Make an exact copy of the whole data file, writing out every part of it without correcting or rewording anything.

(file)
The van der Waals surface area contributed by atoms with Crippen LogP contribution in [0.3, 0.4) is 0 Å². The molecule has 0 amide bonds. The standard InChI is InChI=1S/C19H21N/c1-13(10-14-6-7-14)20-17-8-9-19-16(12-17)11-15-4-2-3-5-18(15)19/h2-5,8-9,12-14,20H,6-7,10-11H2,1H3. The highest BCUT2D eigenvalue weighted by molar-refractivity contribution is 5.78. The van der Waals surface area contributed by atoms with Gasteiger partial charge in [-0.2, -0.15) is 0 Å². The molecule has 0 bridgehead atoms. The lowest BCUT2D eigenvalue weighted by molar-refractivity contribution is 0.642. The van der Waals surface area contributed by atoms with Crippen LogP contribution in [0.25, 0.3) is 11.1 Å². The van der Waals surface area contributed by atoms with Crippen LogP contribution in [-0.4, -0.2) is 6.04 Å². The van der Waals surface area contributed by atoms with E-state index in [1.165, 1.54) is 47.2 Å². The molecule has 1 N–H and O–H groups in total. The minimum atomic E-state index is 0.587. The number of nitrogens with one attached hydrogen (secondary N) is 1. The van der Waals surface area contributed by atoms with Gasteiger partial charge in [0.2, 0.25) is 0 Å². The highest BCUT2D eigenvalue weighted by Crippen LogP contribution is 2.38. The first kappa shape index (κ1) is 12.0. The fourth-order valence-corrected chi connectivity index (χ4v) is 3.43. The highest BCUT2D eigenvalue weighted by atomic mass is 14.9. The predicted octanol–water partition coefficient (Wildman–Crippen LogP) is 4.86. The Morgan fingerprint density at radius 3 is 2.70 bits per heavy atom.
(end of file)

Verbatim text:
The van der Waals surface area contributed by atoms with Crippen LogP contribution in [0.3, 0.4) is 0 Å². The molecule has 0 amide bonds. The standard InChI is InChI=1S/C19H21N/c1-13(10-14-6-7-14)20-17-8-9-19-16(12-17)11-15-4-2-3-5-18(15)19/h2-5,8-9,12-14,20H,6-7,10-11H2,1H3. The highest BCUT2D eigenvalue weighted by molar-refractivity contribution is 5.78. The van der Waals surface area contributed by atoms with Gasteiger partial charge in [-0.2, -0.15) is 0 Å². The molecule has 0 bridgehead atoms. The lowest BCUT2D eigenvalue weighted by molar-refractivity contribution is 0.642. The van der Waals surface area contributed by atoms with Crippen LogP contribution in [0.25, 0.3) is 11.1 Å². The van der Waals surface area contributed by atoms with Crippen LogP contribution in [-0.4, -0.2) is 6.04 Å². The van der Waals surface area contributed by atoms with E-state index in [1.165, 1.54) is 47.2 Å². The molecule has 1 N–H and O–H groups in total. The minimum atomic E-state index is 0.587. The number of nitrogens with one attached hydrogen (secondary N) is 1. The van der Waals surface area contributed by atoms with Gasteiger partial charge in [0.2, 0.25) is 0 Å². The highest BCUT2D eigenvalue weighted by Crippen LogP contribution is 2.38. The first kappa shape index (κ1) is 12.0. The fourth-order valence-corrected chi connectivity index (χ4v) is 3.43. The highest BCUT2D eigenvalue weighted by atomic mass is 14.9. The predicted octanol–water partition coefficient (Wildman–Crippen LogP) is 4.86. The Morgan fingerprint density at radius 3 is 2.70 bits per heavy atom.